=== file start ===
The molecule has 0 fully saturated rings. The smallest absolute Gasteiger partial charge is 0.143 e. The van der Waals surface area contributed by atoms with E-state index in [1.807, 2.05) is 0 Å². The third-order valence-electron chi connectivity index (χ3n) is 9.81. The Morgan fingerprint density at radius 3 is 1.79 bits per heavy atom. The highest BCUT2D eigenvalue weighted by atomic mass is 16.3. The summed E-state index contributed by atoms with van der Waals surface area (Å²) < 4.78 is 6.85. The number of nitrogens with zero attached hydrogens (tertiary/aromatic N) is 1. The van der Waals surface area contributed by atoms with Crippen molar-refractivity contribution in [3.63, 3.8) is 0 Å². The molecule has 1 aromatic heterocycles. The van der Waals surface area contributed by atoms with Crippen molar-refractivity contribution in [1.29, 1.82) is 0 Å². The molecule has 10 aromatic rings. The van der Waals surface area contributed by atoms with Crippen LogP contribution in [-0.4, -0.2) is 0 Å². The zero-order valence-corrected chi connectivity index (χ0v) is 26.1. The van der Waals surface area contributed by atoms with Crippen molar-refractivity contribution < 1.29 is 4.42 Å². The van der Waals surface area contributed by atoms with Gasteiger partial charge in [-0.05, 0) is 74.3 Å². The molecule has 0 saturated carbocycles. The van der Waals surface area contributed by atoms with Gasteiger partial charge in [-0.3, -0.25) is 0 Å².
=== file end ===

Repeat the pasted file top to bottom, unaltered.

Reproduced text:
The molecule has 0 fully saturated rings. The smallest absolute Gasteiger partial charge is 0.143 e. The van der Waals surface area contributed by atoms with E-state index in [1.807, 2.05) is 0 Å². The third-order valence-electron chi connectivity index (χ3n) is 9.81. The Morgan fingerprint density at radius 3 is 1.79 bits per heavy atom. The highest BCUT2D eigenvalue weighted by atomic mass is 16.3. The summed E-state index contributed by atoms with van der Waals surface area (Å²) < 4.78 is 6.85. The number of nitrogens with zero attached hydrogens (tertiary/aromatic N) is 1. The van der Waals surface area contributed by atoms with Crippen molar-refractivity contribution in [3.63, 3.8) is 0 Å². The molecule has 1 aromatic heterocycles. The van der Waals surface area contributed by atoms with Crippen molar-refractivity contribution in [1.29, 1.82) is 0 Å². The molecule has 10 aromatic rings. The van der Waals surface area contributed by atoms with Crippen LogP contribution in [-0.4, -0.2) is 0 Å². The zero-order valence-corrected chi connectivity index (χ0v) is 26.1. The van der Waals surface area contributed by atoms with Crippen molar-refractivity contribution < 1.29 is 4.42 Å². The van der Waals surface area contributed by atoms with Gasteiger partial charge in [-0.05, 0) is 74.3 Å². The molecule has 0 saturated carbocycles. The van der Waals surface area contributed by atoms with Gasteiger partial charge in [-0.3, -0.25) is 0 Å².